Stephen May: 'My stories say things that are not being said'
Stephen May speaks about shambolic men, a misspent youth, and his third novel
Sunday 16 March 2014
You’re probably unable to tell from the photograph but this morning Stephen May suffered the kind of mishap that might befall the men who populate his fiction. “I was trimming my beard,” he explains, as we walk through Bloomsbury in the chilly February rain. “The battery conked out on my razor. I’ve left the charger at home in Yorkshire so I’ve had half a shave.” I point out that at least he, unlike me, was sensible enough to wear a coat and we make a dishevelled pair as we arrive at an empty pub, a few minutes after opening time.
“This is a rare excursion for me,” says May, ordering beer. “For the first 10 years of my adulthood, I drank too much and ran around too much.” This was after leaving school with five grade “U” O-levels but, although he riffs entertainingly on failure (“Who wants to get Ds?”), I’m suspicious of May’s slacker shtick. His new novel, Wake Up Happy Every Day, is his third in six years, after his debut, TAG (2008), and Life! Death! Prizes! (2012), which was shortlisted for the Costa Novel Award. He’s a late-starter when it comes to writing but he was always a precocious reader and, during our conversation, quotes Jane Austen, Gustave Flaubert and Franz Kafka. Is he exaggerating his former fecklessness? “I wasted so much time. But I’m not unambitious and what looked like spectacular under-achievement turns out to be material because I write about under-achievers. It’s a writer’s job to pay attention to things other people miss.”
Life! Death! Prizes! was narrated by Billy, a mixed-up teenager, struggling to raise his little brother after the death of their mother. It earned May comparisons to Dave Eggers and J D Salinger but, even though most of Wake Up Happy Every Day is set in San Francisco, his heart remains in England. “Nicky is a small-town boy in America,” he says of his new novel’s main character, who is, like May, 50. “This country’s spirit is in places like Bedford, where I grew up, Kettering and Ipswich. The type of men I write about live outside big cities, lack self-confidence and rarely feature in contemporary fiction. Even Nick Hornby’s characters are more sorted than mine.”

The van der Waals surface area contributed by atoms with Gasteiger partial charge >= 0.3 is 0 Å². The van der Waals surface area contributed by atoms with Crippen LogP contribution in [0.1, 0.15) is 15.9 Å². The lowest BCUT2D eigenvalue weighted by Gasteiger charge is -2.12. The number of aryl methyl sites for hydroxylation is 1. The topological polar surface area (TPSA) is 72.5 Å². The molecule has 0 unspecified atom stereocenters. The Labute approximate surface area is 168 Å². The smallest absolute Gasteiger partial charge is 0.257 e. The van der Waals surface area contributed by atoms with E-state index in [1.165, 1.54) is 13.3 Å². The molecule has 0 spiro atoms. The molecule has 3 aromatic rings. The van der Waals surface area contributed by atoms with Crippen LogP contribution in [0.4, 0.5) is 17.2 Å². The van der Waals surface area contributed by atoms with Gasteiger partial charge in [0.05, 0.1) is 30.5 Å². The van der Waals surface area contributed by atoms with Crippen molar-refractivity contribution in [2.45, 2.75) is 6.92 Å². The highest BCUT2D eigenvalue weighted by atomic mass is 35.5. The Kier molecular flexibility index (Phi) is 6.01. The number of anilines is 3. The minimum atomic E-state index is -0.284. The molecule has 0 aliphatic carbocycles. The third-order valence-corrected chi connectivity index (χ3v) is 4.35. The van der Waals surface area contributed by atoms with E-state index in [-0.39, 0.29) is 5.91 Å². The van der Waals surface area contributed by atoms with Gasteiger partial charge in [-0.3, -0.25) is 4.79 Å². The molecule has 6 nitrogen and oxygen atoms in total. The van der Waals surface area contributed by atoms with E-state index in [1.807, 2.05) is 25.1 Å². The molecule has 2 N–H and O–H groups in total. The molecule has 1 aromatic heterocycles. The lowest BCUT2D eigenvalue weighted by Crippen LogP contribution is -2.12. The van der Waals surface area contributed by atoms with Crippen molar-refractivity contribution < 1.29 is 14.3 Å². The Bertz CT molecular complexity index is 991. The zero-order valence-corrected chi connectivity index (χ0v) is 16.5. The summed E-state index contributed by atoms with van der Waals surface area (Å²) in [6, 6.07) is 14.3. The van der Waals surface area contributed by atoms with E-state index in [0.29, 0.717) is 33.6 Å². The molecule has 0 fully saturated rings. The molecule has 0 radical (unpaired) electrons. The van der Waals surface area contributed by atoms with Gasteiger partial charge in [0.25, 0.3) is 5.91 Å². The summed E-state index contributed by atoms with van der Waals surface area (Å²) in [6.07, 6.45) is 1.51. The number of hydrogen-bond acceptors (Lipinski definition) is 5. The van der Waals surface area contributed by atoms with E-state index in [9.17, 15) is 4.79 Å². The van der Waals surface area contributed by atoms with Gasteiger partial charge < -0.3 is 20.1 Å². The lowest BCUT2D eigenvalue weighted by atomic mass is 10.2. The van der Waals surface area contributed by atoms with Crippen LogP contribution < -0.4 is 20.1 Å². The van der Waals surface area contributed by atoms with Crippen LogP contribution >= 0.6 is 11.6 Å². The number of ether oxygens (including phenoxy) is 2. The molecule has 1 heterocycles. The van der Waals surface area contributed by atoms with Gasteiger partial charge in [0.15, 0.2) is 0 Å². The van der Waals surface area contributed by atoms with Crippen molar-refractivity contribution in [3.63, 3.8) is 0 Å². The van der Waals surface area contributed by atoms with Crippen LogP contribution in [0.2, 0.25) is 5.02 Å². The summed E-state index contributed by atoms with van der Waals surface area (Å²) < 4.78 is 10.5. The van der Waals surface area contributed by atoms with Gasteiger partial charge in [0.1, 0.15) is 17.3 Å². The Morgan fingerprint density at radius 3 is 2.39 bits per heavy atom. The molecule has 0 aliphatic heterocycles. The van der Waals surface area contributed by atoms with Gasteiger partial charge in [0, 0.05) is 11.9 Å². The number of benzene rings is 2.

May says “sorted” as though the word represents an unobtainable state for him and his characters. He was visiting his “very sorted” daughter while she was studying at Berkeley University when he chose his American setting: “I expected to hate California but I loved it.”
Along with his wife, Sarah, and infant daughter, Scarlett, Nicky is staying in San Francisco with Russell, his multi-millionaire best friend. When Russell drops dead, Sarah helps Nicky pass the death off as his own, assume Russell’s identity and enjoy the fortune they believe will bring them happiness. “It’s not the most plausible aspect of the plot,” May admits, “but I reckon today it’s easier than ever to steal somebody’s identity.” Nicky undergoes a makeover so that he can impersonate an alpha male plutocrat but, although Sarah likes his six-pack, their champagne lifestyle loses its sparkle. They notice that the rich rarely laugh and money makes life predictable.